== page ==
Wakening up my learning


Day 1: I’m taking a pause. Not a break, but it’s the best way I can express that I need to think a bit.  Yes, I often voice over my behavior because silence, when you have company, tends to feel awkward.

I believe there’s a connection, a natural linkage between the awkwardness and the reason for my pause.  It’s a relationship that fuses self-awareness, self-consciousness and what Carol Dweck refers to as our growth mindset.  I’m guessing that connection is metacognition.

Metacognition, the idea that people think about their thinking is how we come to realize that objects are not people. I’m not remembering my courses in human development well enough to express the full cycle, but I do remember the impact I felt learning about metacognition’s existence.

First, it’s an academic term few people naturally encounter. I didn’t until I was past 40, and took the plunge to finally pursue doctoral studies in Education.  Second, this morning I awoke to the realization that metacognition likely enabled critical pivots in my life. I suspect my metacognitive abilities increased with my experience and later allowed me to redirect my thoughts, change my behavior and steer my abilities in a new direction.

So yes, knowing about metacognition after doing it was a big deal for me.  Before I encountered the term, I had thought that learning to think changed my understanding of feeling lucky and applying myself. Funny even as I write this I realize how so many of my life transitions I never fully credited to my effort and attitude.  For example,  I  didn’t feel the agency I had created for myself, instead of thinking about my choices and luck made lots of change in my life possible.

In my case, I often have difficulty explaining what made it possible for me to make a career in analytics when in graduate school I was among the least likely students to pursue advanced coursework in data analytics and statistical decision theory. How did it happen? What changed me from the young woman who was grateful to get a C in freshman calculus and the passing C in statistics junior year, a course I took to avoid further studies in graduate school? In fact, I used that logic to avoid repeating the basic stats in the public policy core, only to discover that “here at the University of Chicago” I needed to take a higher-level stats course outside the department to meet the requirement.

Oops! The only available option was to take the course in the business school. I was terrified, knowing that my fellow students had qualified with top GMAT scores. Not surprisingly when the midterm came, I failed. The expectations of my professor surprised me and this idea later became my stock explanation for my transformation. “Failure was not an option, ” I was told by the former general in the Israeli army who had earned her Ph.D. in math from Harvard.  For years, I told the story that it was her encouragement and belief in me that made it possible for me to apply myself.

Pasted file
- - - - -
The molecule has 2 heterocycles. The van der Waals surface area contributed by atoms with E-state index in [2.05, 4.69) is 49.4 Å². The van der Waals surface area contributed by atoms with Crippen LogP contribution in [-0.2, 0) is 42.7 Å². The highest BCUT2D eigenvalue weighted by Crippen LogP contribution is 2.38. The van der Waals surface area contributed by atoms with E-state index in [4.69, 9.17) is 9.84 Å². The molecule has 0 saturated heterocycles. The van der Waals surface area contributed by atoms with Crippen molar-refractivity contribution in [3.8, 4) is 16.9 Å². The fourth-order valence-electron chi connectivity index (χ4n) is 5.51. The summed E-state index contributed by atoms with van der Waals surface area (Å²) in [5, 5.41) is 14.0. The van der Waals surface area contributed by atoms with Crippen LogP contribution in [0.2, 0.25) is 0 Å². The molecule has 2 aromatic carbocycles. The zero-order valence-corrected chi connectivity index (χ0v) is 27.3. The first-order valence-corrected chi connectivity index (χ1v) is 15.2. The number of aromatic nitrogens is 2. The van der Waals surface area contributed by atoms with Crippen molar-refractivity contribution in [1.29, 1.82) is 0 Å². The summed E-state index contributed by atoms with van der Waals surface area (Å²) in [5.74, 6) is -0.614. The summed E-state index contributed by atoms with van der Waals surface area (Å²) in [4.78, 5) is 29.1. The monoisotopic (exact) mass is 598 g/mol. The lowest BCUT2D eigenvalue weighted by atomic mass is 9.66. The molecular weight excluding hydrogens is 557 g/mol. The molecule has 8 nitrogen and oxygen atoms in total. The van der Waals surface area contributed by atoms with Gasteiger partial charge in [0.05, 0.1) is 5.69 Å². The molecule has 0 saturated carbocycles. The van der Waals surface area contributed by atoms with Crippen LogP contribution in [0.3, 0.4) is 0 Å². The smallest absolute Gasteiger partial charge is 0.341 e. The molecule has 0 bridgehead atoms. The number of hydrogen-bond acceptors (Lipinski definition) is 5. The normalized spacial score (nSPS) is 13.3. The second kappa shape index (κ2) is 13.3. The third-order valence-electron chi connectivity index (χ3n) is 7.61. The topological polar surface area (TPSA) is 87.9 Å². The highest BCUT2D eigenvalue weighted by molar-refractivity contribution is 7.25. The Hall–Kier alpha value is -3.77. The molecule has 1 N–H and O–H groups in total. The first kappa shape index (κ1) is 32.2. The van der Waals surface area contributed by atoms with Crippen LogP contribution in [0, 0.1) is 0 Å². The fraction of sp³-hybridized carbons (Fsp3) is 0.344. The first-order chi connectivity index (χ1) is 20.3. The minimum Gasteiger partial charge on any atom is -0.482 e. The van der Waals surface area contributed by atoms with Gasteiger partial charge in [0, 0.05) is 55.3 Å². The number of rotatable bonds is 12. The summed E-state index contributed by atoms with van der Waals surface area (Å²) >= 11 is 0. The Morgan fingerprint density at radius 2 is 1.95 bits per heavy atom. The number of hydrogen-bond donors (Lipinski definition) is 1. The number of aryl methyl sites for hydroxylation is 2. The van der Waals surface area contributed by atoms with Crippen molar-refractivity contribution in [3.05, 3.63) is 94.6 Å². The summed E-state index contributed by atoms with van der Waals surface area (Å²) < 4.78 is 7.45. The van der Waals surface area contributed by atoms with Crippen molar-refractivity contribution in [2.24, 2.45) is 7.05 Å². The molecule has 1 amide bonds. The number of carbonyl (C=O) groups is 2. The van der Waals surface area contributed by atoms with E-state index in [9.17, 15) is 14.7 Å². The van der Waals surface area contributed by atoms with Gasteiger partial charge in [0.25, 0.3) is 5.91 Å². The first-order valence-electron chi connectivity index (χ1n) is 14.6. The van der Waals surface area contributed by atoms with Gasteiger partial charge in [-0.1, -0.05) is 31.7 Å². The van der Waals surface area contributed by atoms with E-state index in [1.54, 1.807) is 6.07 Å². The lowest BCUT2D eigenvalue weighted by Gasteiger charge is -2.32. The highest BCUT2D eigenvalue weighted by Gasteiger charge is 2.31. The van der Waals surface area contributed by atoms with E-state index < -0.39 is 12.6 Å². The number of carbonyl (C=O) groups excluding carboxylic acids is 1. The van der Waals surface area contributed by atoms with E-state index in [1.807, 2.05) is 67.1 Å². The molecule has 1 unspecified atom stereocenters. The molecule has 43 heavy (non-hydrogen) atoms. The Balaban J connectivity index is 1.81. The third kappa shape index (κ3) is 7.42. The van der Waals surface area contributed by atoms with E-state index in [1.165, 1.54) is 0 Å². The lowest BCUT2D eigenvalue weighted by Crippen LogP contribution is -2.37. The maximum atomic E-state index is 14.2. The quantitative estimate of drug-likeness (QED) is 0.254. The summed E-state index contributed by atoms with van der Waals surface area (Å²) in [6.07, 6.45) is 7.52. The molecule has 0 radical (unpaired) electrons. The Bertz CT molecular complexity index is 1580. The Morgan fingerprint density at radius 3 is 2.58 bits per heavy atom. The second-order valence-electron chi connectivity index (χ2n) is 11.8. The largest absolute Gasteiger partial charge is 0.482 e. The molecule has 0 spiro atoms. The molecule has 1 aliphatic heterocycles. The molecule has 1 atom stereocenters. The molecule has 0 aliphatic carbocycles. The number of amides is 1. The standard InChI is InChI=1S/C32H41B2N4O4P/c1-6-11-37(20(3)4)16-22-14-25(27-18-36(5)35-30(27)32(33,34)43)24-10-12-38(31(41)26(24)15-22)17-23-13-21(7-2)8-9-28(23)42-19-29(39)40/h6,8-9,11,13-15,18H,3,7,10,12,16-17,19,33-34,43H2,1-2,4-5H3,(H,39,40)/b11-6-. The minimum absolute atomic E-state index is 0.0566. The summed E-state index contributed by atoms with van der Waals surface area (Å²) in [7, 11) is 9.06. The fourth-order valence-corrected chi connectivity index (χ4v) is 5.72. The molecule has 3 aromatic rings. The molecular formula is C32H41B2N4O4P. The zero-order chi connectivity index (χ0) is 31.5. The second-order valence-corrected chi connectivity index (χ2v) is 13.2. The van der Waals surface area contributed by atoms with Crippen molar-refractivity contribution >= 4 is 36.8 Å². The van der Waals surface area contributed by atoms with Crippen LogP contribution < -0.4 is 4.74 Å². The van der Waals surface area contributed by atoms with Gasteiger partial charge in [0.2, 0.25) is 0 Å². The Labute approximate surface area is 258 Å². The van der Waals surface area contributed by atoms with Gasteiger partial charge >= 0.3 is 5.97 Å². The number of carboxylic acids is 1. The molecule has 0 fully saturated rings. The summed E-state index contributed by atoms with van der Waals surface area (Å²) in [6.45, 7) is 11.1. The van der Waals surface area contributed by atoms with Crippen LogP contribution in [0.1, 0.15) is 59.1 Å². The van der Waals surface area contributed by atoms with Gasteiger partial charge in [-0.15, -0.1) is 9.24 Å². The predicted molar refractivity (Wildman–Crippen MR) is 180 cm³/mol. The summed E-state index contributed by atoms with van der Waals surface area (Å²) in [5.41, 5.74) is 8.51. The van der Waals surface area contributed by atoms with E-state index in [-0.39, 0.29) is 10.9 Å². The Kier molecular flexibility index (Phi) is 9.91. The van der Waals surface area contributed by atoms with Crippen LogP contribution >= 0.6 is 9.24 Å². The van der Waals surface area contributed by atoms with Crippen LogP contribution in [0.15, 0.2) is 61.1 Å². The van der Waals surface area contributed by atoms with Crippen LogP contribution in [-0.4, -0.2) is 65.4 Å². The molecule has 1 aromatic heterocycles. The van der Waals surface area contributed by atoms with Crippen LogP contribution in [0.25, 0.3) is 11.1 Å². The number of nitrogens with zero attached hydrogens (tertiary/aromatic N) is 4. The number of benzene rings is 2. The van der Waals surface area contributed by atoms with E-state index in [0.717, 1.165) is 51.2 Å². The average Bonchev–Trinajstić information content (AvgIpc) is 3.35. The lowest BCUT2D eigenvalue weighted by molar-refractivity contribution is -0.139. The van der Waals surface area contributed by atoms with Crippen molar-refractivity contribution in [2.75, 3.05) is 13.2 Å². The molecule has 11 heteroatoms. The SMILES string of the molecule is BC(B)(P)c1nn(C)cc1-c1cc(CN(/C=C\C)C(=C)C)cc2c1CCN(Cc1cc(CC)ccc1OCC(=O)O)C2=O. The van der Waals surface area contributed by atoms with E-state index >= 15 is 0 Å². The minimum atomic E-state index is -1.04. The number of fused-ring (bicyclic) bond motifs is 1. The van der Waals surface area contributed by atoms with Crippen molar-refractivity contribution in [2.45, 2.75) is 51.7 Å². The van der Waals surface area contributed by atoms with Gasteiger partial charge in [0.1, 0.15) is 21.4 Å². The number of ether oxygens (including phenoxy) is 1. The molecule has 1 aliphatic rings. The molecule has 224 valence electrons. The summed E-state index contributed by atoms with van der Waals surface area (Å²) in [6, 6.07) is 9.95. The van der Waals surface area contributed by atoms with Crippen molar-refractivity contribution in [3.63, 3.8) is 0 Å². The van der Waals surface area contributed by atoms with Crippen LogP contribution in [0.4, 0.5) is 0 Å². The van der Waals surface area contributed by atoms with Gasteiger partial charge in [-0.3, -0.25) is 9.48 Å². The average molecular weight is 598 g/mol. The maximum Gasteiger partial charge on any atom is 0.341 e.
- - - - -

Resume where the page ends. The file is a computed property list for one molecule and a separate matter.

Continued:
Another attempt at unraveling this puzzle followed my fascination with the math phobia literature about Girls that emerged in the Mid-80s. I spent considerable time thinking that was my story, while simultaneously thinking it didn’t fit my situation or experience.

So why this morning did I re-visit this experience and sense that metacognition may have had a much larger role and effect? realized that it was also the power of metacognition at work. Up until I entered graduate school, I had rarely applied myself.  It was reasonably easy for me to get good grades, but I was rarely motivated to work harder than the basic level of mastery. In short, I didn’t know that I didn’t know how to think. I most certainly didn’t know how to look at myself and my behavior choices in the situation.

It’s one thing to know that you are struggling,  tinkering, reasoning, puzzling and another to feel that you have connected different pieces to form another idea. It’s the latter experience I assign to thinking. This meaning-making, or understanding we gain apart from what others show or share feels different, not because it’s hard but because how or why it happens is difficult to explain. I can’t show you how I think, I can only share what I know.

Learning abstract ideas I never considered my forte or so I believed.  to this day, I count by tapping out my fingers or us mnemonics to help me spell–“I before E except after C.” I often try to ground an idea, relate it to a tangible activity or experience to avoid confusion.  I lean heavily on metaphor, analogy when I explain something and even try to block out the ideas.

Metacognition rocked my world because suddenly I realized that I could think and examine what I think and have an option to do or think differently.  Finding the common ground of experience, or shared story isn’t enough to develop great thinkers, but it does give people a safe perch to test other ideas or not.

Today is a teaching day for me, and coincidentally I asked the mix of professionals after a basic exercise what made the activity difficult.  Not knowing, not knowing enough about the topic they explained makes asking questions difficult.  If we don’t question or challenge the limits of what we know, we can’t learn.  Likewise, if we don’t stop and pause to think and find where the edges of what we know reside, we won’t realize when we wander past what we know into foreign territory.

Yesterday I wanted to understand how I level up, and today I’m feeling I’ve been taking steps in the right direction. It’s hard to measure learning as we go, but reflecting is a good start.  Happy to say after a good day of class, my students seem to agree that it’s not enough to think about our thinking, but we gain when we also see the context or outer framing of our knowledge is fluid.


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